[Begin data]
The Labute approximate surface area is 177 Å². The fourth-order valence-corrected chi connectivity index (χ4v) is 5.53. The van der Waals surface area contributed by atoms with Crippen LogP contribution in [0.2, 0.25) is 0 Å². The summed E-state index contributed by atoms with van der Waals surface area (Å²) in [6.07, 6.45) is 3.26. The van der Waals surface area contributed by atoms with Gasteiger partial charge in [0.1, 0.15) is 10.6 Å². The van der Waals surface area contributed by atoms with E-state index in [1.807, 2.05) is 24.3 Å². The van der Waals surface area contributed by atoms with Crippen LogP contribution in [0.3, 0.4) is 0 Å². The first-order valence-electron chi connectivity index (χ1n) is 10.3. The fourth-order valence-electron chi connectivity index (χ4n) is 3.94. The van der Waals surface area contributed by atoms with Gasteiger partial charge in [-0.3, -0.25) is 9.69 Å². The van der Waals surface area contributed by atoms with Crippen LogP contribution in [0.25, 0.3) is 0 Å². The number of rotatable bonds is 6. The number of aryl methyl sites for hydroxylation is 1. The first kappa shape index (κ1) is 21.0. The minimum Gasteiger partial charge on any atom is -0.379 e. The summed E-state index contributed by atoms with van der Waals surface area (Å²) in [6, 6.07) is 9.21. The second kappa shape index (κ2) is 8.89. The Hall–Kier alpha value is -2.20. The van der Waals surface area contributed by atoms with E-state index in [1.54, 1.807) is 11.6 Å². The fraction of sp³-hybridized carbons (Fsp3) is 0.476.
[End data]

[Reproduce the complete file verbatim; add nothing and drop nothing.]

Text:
The Labute approximate surface area is 177 Å². The fourth-order valence-corrected chi connectivity index (χ4v) is 5.53. The van der Waals surface area contributed by atoms with Crippen LogP contribution in [0.2, 0.25) is 0 Å². The summed E-state index contributed by atoms with van der Waals surface area (Å²) in [6.07, 6.45) is 3.26. The van der Waals surface area contributed by atoms with Gasteiger partial charge in [0.1, 0.15) is 10.6 Å². The van der Waals surface area contributed by atoms with E-state index in [1.807, 2.05) is 24.3 Å². The van der Waals surface area contributed by atoms with Crippen LogP contribution in [0.3, 0.4) is 0 Å². The first-order valence-electron chi connectivity index (χ1n) is 10.3. The fourth-order valence-electron chi connectivity index (χ4n) is 3.94. The van der Waals surface area contributed by atoms with Gasteiger partial charge in [-0.3, -0.25) is 9.69 Å². The van der Waals surface area contributed by atoms with Crippen LogP contribution in [0.25, 0.3) is 0 Å². The number of rotatable bonds is 6. The number of aryl methyl sites for hydroxylation is 1. The first kappa shape index (κ1) is 21.0. The minimum Gasteiger partial charge on any atom is -0.379 e. The summed E-state index contributed by atoms with van der Waals surface area (Å²) in [6, 6.07) is 9.21. The second kappa shape index (κ2) is 8.89. The Hall–Kier alpha value is -2.20. The van der Waals surface area contributed by atoms with E-state index in [1.54, 1.807) is 11.6 Å². The fraction of sp³-hybridized carbons (Fsp3) is 0.476.